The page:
The colour palette, black and white, orange and grey, is both warm and foreboding, echoing within the blank skies and landscapes. Only a solitary bug type dances across the void in huge trailing swarms, bursting from the ground to escape up into the skies, leaving its influence behind.

Goldstein is perhaps best known for her long-running webcomic Darwin Carmichael is Going to Hell, co-created with Jenn Jordan, and her Ignatz Award winning mini-comic House of Women in 2014. As with the latter, science fiction and uncomfortable truths are somewhat of a speciality with Goldstein, as indeed are themes of motherhood and fertility. The gorgeous lines and meticulous character work are there to pose questions only – there are no answers here, no dictations, but a seed to be planted within the readers mind.

The Oven is Goldstein’s first long-form work and is perfectly paced; the subtleties within demand re-reading. And like her mini-comics, the ending leaves the reader aching for more.

Read the full preview here: Sophie Goldstein's Dystopian SF in 'The Oven'

The Oven


Panel Mania: Go ‘Ballistic’ with Mortimer and Robertson

For the first Panel Mania of March I selected one of my all time favourite sci-fi comics.

It started out as my choice for best comic of 2013. Now the first volume is complete and collected in a trade paperback, and set to be best comic of the millennium.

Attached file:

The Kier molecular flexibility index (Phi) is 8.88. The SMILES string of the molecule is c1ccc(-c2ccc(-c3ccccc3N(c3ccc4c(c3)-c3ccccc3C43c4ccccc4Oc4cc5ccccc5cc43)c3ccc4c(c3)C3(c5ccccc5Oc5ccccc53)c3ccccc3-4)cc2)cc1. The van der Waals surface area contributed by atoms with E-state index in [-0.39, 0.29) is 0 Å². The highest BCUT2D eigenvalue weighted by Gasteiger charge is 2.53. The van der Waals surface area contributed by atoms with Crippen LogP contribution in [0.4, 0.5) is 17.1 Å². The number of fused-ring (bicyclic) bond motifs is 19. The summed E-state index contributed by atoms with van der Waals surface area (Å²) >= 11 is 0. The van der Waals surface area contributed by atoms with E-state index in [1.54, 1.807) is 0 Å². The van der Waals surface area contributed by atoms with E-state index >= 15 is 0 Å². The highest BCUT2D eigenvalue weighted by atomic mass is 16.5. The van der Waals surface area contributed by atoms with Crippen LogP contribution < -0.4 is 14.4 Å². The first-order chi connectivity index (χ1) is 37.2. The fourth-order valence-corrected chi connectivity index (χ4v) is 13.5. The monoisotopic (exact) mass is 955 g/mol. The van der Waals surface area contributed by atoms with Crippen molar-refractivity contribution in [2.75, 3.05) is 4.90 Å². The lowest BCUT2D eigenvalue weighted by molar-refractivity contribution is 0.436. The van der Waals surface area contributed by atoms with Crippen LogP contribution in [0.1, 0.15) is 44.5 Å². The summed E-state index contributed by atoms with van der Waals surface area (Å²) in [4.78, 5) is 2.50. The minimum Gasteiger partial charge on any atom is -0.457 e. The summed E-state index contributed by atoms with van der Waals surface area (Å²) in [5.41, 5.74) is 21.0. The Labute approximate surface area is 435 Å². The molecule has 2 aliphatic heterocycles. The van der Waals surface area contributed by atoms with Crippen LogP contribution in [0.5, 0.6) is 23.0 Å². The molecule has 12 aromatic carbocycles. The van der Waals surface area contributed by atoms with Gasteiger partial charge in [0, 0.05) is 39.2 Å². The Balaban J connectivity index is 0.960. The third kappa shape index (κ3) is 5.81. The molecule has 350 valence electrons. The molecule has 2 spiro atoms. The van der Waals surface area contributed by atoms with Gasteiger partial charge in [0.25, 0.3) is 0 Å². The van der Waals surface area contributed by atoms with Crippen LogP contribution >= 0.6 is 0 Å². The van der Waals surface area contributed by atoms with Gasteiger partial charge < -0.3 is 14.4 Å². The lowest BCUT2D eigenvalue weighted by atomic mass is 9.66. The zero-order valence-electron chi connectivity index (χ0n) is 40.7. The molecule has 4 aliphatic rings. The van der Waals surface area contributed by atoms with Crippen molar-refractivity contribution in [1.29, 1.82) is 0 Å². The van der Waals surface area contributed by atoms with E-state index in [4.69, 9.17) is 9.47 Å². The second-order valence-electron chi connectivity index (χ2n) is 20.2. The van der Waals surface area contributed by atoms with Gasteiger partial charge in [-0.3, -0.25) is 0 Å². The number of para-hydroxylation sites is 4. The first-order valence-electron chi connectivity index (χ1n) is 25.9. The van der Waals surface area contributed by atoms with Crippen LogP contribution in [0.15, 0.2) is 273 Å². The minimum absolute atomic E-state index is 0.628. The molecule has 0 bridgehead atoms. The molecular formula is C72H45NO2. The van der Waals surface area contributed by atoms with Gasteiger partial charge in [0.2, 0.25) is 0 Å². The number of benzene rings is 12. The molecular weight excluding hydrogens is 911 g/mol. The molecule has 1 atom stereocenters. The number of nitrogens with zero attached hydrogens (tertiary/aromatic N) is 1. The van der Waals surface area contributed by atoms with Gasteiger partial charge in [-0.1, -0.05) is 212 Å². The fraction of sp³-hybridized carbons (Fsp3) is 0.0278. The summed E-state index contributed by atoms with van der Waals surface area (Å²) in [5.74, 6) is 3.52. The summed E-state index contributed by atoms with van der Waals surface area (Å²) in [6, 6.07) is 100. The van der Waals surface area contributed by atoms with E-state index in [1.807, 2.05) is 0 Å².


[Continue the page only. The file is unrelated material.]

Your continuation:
Ladies and gentlemen, do feel free to go ballistic for... Ballistic!

A genuine spark of innovation is a rare thing indeed, and something that Ballistic, by filmmaker Adam Egypt Mortimer and comics star Darick Robertson, transmits with shocking force. It’s perhaps the first comic of the millennium to leave readers physically buzzing with excitement, a future classic in the making and the Next Big Thing already flying frustratingly under the radar.

Butch is an air conditioner repairman who dreams of something more, something greater, something… more criminal. His best friend happens to be a sentient firearm; Gun is a foul-mouthed drug-addict who has entirely too much fun blowing people’s heads off. Together they climb the ladder of crime in Repo City State, a post-apocalyptic neon-nightmare world built upon reclaimed trash and constructed with DNA-based living technology – a city that is very much alive, and almost certainly worships HR Giger.

And then things start to go really wrong.

The pacing is manic as psychedelic and insanely detailed world-building collide with hyper-violent mayhem. Mortimer is refreshingly light on wordy exposition, but a handy breakdown is provided at the end revealing the mechanics and history behind each character interaction and glorious tech invention.

It’s difficult to believe that it’s Mortimer’s first foray into comics writing, or that publisher Black Mask Studios launched as recently as 2012 and currently feature one of the most exciting slate of titles for 2015.